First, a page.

I've seen my fair share of Broadway shows and rock concerts, even the opera and philharmonic. But the other day I attended for the first time a pole dancing competition.
It was an afternoon watching a group of women spinning around brass poles and performing incredible tricks with their bodies.
No, this wasn't some trip to a seedy strip club. It was a national championship competition sponsored by the official-sounding U.S. Pole Dance Federation, which backs pole dancing classes and tries to legitimize the "sport." (Yes, they call it a sport.)
The group, who motto is "the Sleek, the Strong, the Sexy," says five minutes on a pole can tone your body and get your heart racing as well, if not better, than any gym workout in the gym.
"You really want to get up that pole. You're lifting a lot more than 5-pound dumbbells at the gym," explained Wendy Traskos, who co-founded the group along with Anna Grundstrom.
Hundreds of people packed into a New York event space that normally hosts comedy shows, lectures, jazz, opera and other musical acts, It was a pretty large turnout for a midday event.
"Because it's pole dancing," Traskos said. "It's athletic women doing mind-blowing moves."
The moves would have impressed anybody on the dance floor, except these women were dancing 10 feet off the ground hanging onto a pole -- clad in 6-inch heels.
Mina Mortezaie, a 26-year-old marketing professional from Los Angeles who won the amateur division, hung upside down, supporting the weight of her body with just one leg wrapped around the pole . And the other leg? It was bent back behind her head.
It's sort of like Cirque du Solei... just with less clothes.
"It can be addictive," Traskos said. Some people spend up to four hours a day training.
But unlike the strip clubs, she said, "We keep it PG rated."
Grundstrom added: "No nudity. No excessive booty shaking."
To give you an idea of the seriousness of this event, one judge's resume includes dancing with P. Diddy, the Los Angeles Laker Girls and -- for the more family-friendly crowd -- performing in The Lion King.
While there were a few gawkers, a good portion of the crowd -- at least one in every three people -- had tried pole dancing themselves and showed up just out of curiosity. They were mostly women from New York and a startling number who had flown across country from California. (Apparently the sport of pole dancing is popular on the coasts but hasn't yet migrated into the middle of the country.)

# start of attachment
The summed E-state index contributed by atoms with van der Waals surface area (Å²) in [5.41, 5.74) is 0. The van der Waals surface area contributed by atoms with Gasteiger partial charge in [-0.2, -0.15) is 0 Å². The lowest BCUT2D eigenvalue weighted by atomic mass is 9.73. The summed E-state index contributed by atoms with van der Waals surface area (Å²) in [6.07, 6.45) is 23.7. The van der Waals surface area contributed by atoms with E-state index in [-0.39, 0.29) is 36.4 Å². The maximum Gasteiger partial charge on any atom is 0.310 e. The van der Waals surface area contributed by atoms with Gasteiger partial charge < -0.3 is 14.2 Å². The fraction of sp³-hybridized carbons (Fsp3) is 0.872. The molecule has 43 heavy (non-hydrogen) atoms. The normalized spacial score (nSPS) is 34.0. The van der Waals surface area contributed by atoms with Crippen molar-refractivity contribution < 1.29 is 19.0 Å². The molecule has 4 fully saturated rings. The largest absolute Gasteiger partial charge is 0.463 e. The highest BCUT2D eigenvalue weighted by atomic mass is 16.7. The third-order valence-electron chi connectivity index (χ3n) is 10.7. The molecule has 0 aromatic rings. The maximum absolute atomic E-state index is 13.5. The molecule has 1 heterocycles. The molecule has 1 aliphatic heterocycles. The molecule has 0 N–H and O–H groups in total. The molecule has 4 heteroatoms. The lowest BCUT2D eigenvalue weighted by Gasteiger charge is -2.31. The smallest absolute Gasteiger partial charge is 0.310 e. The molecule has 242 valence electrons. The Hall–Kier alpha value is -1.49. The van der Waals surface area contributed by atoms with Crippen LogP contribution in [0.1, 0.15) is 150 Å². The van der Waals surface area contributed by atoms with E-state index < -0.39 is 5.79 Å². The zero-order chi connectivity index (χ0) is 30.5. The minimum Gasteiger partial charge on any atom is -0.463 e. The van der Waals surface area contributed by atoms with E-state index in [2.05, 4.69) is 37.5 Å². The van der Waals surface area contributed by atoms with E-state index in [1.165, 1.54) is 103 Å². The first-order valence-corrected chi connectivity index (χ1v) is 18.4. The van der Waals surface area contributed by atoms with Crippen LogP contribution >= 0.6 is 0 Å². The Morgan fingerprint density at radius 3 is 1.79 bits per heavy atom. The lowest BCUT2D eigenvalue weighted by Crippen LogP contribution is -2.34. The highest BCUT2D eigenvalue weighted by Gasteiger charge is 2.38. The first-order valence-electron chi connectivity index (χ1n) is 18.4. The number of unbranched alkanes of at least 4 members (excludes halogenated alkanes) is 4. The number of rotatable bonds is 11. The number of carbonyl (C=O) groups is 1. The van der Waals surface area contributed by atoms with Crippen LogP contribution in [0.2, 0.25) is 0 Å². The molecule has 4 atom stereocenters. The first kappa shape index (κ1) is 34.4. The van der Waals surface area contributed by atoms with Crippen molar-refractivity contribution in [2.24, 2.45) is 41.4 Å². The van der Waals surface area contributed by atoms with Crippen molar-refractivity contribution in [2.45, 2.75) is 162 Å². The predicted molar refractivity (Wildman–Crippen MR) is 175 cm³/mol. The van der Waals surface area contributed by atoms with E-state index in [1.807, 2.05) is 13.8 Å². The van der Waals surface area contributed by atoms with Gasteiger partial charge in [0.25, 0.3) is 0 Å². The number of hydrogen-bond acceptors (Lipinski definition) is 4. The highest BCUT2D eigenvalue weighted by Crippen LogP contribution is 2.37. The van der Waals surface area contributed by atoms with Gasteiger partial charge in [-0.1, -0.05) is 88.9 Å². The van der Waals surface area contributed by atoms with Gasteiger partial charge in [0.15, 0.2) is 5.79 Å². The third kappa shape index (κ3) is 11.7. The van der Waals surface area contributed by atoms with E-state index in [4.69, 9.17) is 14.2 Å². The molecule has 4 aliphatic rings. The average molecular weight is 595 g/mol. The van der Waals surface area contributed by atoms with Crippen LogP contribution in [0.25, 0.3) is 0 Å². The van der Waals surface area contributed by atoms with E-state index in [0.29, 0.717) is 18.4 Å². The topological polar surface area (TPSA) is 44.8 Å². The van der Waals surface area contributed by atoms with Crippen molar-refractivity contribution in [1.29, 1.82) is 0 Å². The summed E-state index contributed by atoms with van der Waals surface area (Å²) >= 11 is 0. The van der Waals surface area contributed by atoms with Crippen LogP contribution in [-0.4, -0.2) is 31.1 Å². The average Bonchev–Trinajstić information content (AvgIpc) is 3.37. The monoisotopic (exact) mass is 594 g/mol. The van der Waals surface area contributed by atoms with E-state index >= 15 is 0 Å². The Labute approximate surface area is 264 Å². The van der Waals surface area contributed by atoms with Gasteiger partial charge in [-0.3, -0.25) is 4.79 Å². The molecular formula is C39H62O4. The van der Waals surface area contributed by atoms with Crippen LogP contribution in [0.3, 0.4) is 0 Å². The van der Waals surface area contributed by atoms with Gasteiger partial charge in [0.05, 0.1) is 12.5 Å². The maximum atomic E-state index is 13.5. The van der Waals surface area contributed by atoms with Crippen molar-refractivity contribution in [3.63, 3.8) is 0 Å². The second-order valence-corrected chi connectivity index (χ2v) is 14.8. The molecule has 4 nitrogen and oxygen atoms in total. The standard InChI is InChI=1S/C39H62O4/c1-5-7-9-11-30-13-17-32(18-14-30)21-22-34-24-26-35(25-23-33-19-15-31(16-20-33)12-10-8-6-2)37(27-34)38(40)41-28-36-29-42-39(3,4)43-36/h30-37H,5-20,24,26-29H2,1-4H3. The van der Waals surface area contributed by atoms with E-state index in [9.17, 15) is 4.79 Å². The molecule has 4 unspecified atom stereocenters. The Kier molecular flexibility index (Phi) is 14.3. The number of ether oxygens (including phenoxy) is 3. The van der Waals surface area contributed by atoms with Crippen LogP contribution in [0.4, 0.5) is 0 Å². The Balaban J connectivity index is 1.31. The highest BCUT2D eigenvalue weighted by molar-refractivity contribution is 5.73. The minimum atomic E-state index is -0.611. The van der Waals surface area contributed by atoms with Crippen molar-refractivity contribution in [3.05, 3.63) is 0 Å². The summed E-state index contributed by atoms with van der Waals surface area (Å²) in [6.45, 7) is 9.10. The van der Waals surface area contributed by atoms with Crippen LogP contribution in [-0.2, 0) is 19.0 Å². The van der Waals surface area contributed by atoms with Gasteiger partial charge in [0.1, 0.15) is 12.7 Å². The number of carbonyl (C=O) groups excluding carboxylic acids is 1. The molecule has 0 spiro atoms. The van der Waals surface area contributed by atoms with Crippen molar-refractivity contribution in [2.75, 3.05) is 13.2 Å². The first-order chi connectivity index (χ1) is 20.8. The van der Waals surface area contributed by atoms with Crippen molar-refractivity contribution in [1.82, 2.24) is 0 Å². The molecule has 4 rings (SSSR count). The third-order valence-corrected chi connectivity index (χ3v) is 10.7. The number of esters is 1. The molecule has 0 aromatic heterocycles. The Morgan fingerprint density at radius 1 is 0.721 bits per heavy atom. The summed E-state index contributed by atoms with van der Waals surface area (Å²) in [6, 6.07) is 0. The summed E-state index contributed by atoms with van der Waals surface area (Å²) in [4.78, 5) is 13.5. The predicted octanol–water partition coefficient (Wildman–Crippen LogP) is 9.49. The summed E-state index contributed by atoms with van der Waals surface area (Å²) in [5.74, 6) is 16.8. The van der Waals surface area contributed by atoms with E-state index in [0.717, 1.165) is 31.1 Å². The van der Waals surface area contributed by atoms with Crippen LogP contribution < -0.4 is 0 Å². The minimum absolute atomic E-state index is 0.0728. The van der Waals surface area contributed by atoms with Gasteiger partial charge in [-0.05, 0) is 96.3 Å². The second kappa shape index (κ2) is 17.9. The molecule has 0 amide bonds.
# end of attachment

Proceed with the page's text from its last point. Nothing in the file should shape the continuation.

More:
The event focused on fitness and moves, but there was still plenty of sex appeal.
Kyra Johnannesen, who won second place, came out onto the stage in red and white polka dot stilettos and gave the audience a seductive wink at the end of her first performance.
There was enough shaking and gyrating to ensure that such a workout won't be coming to an elementary school gym class anytime soon.
But the women behind pole dancing are trying to legitimize it as much as possible. Like any other sport, they have amateur and professional divisions, but it's hard to think of it in pure sporting terms, what with the red and blue stage lights constantly flashing.
But the backgrounds of many of the dancers show that their credential are real. For instance, contestant Amy Guion trained for 15 years at a ballet school and has been pole dancing for two years.
"How pretty," one woman sitting behind me said of a dancer's outfit that looked more appropriate for "A Midsummer Night's Dream" than a strip club. But rest assured, there were plenty of outfits that could be described as beyond "skimpy."
The professional category champ, Alethea Austin, won a $5,000 prize, roundtrip airfare to perform at Miss Pole Dance Australia and a gift bag from the event's sponsors.
As the winner of the amateur competition, Mortezaie, who said she trained for two months for the event, moves on the professional ranks and gets a $500 check.
She works full time doing marketing for social media and gaming Web sites, and on nights and weekends she teaches pole dancing classes, a total of six each week.
She said the key to her success was to play off the vibe and energy of the audience and to "just relax."
"I usually have to explain that it's for fitness, fun and not in a strip club," Mortezaie said. "I'm working hard to bring it into the mainstream."